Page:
Variability related to ischemic time in the GTEx Adipose Subcutaneous dataset. Samples are shown in the PC space of the first two principal components. It can be seen that ischemic time affects the variability of the samples

Figure 2 shows a plot of the first and second principle component values for the Adipose Subcutaneous dataset, colored by discretized ischemic time. Ischemic time is the time in minutes that elapsed between death time and samples extraction. It can be seen that ischemic time affects the variability of the gene expression values of the samples. Figure 3 exemplifies the co-expression of three true co-expressed gene-gene pairs derived from the insulin-signaling pathway, INSR with IRS2, TIMP1 and PTPN11. The corresponding confidence values (the probability for the association) derived from the GIANT project [18] for these true associations are IRS2-INSR confidence = 0.50, INSR-TIMP1 confidence = 0.69, INSR-PTPN11 confidence = 0.69.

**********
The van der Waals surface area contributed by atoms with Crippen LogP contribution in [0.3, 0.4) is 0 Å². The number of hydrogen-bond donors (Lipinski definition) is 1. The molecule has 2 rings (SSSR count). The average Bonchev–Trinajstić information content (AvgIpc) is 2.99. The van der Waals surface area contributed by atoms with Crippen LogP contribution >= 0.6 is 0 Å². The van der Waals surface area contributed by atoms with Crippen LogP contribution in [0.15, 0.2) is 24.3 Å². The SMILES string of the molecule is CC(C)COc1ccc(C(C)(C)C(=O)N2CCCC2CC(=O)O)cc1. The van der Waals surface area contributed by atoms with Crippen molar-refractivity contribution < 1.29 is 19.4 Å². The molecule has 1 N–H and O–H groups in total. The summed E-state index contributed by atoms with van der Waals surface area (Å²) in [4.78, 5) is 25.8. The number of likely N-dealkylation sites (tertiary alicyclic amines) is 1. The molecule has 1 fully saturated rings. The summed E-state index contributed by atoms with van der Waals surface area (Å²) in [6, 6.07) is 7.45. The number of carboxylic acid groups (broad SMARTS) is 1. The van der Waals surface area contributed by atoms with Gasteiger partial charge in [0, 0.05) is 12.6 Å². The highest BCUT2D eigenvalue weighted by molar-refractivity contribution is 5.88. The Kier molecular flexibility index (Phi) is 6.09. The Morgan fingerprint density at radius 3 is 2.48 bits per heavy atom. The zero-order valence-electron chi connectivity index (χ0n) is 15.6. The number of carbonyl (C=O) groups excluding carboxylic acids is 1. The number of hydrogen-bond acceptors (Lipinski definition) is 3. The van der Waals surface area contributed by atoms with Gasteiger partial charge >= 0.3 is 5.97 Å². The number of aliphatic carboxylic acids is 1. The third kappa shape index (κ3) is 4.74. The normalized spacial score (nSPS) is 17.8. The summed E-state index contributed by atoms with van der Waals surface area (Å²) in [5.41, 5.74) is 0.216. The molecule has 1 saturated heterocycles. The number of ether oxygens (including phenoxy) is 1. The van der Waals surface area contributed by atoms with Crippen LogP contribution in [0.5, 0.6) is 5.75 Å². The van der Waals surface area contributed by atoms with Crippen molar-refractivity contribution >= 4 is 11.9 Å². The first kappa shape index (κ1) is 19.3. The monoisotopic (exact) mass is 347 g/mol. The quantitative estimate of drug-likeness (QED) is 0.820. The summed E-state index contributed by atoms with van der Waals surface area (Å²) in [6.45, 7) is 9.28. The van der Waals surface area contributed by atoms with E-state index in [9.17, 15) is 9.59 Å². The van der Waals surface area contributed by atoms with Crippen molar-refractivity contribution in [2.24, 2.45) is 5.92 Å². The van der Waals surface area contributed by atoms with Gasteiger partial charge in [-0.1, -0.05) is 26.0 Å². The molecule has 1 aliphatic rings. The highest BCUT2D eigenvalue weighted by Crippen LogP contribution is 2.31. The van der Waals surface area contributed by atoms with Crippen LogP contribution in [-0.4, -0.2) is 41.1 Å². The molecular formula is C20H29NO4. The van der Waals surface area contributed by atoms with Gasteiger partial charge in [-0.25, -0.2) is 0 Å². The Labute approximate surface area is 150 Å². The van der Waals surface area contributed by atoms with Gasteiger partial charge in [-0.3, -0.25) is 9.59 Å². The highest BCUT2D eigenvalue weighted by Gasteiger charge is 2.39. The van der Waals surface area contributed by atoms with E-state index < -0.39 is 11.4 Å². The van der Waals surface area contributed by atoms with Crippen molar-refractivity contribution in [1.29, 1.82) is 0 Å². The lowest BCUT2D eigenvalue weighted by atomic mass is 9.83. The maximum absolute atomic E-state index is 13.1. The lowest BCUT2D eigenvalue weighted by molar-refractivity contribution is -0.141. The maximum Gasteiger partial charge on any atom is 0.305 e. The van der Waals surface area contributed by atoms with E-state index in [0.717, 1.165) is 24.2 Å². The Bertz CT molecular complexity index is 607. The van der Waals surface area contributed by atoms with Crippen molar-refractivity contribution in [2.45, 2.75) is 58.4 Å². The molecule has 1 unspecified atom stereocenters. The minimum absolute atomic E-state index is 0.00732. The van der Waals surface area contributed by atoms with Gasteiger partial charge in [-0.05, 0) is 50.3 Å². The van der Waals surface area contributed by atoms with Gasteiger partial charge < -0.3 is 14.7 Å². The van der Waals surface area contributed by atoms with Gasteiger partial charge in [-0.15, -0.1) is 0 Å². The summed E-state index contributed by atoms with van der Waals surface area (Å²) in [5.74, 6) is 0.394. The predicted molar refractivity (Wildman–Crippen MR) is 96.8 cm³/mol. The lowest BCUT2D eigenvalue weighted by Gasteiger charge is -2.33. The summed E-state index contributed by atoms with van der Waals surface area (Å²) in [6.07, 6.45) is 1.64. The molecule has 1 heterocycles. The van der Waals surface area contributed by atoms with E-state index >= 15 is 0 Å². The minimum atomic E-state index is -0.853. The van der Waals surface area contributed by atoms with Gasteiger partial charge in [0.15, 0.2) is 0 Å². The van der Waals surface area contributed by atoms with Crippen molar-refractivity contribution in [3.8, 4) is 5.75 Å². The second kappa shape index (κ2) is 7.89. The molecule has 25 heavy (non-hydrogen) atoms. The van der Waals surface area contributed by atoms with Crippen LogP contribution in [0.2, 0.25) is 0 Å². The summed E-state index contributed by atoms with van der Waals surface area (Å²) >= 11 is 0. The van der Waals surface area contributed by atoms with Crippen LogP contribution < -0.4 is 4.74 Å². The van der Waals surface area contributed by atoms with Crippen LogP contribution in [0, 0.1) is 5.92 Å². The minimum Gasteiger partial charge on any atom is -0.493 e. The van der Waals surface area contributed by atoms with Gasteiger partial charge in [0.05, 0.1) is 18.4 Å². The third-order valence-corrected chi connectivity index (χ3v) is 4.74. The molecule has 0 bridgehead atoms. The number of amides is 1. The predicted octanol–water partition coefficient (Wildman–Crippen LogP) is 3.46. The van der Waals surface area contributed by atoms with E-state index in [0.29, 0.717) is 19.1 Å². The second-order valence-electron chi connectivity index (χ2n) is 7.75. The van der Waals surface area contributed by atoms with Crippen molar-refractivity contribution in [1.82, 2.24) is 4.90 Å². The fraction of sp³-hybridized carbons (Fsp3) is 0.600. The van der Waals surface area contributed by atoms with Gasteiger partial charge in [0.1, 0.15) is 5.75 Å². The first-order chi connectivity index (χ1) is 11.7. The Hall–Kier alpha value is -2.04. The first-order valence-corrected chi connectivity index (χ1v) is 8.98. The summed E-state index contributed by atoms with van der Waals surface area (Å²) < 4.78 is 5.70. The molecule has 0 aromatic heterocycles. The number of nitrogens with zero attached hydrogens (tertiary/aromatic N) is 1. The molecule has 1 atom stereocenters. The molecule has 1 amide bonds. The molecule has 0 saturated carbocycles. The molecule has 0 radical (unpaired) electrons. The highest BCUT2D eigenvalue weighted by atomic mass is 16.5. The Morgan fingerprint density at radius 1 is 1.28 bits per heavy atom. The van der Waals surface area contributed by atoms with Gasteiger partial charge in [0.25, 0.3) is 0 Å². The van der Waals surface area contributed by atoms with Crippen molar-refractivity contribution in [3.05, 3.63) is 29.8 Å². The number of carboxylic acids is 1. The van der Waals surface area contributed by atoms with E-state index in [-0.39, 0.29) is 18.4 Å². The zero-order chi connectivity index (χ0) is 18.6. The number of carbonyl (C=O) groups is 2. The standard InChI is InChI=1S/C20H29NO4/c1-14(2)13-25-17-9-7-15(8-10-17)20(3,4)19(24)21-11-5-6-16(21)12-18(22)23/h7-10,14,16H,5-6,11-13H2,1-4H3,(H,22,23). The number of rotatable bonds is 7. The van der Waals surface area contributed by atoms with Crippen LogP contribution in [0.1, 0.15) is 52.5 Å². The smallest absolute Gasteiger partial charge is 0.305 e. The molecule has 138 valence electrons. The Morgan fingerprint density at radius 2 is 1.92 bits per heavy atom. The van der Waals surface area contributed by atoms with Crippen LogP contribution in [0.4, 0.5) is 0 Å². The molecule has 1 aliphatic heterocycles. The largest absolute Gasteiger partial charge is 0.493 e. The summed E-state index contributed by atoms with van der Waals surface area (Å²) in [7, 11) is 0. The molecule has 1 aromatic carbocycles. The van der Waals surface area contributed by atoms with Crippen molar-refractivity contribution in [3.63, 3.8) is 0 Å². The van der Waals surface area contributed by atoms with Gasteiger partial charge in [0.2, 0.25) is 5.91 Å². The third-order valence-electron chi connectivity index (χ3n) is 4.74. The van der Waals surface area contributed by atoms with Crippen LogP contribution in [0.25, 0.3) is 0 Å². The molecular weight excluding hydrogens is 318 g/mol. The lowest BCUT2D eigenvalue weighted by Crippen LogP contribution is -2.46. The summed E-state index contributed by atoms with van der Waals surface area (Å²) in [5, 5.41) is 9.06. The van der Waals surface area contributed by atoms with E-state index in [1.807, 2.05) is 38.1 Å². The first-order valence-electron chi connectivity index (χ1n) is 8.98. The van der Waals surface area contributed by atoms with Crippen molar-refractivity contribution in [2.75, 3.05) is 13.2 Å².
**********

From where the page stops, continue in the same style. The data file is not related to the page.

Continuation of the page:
Fig. 3

Examples of Spearman correlation coefficients of three true gene-gene associations. These are calculated following LR-based adjustment (using the linear regression model for known confounders) and principal components-based adjustment of the GTEx Adipose Subcutaneous dataset. The example genes are derived from the insulin signaling mechanism. a, b Example of co-expression plot of LR and PCA-based adjustment for INSR-IRS2 association. c, d Example of co-expression plot of LR and PCA-based adjustment for INSR-PTPN11 association. e, f Example of co-expression plot of LR and PCA-based adjustment for INSR-TIMP1 association. The y-axis presents the INSR (insulin receptor) expression for each sample (depicted by circles) and the x-axis the expression values of the relevant gene. Spearman correlation coefficients and p-values are presented at the top of each plot. It can be seen that removing most of the variability using principal components-based adjustment (PCA) can result in eliminating a desired biological signal, e.g., PTPN11 has a significant correlation coefficient to INSR (r = 0.534, p-value < 0.001) following the LR adjustment and non-significant (r = ~ 0, p-value = 0.405) following the PCA adjustment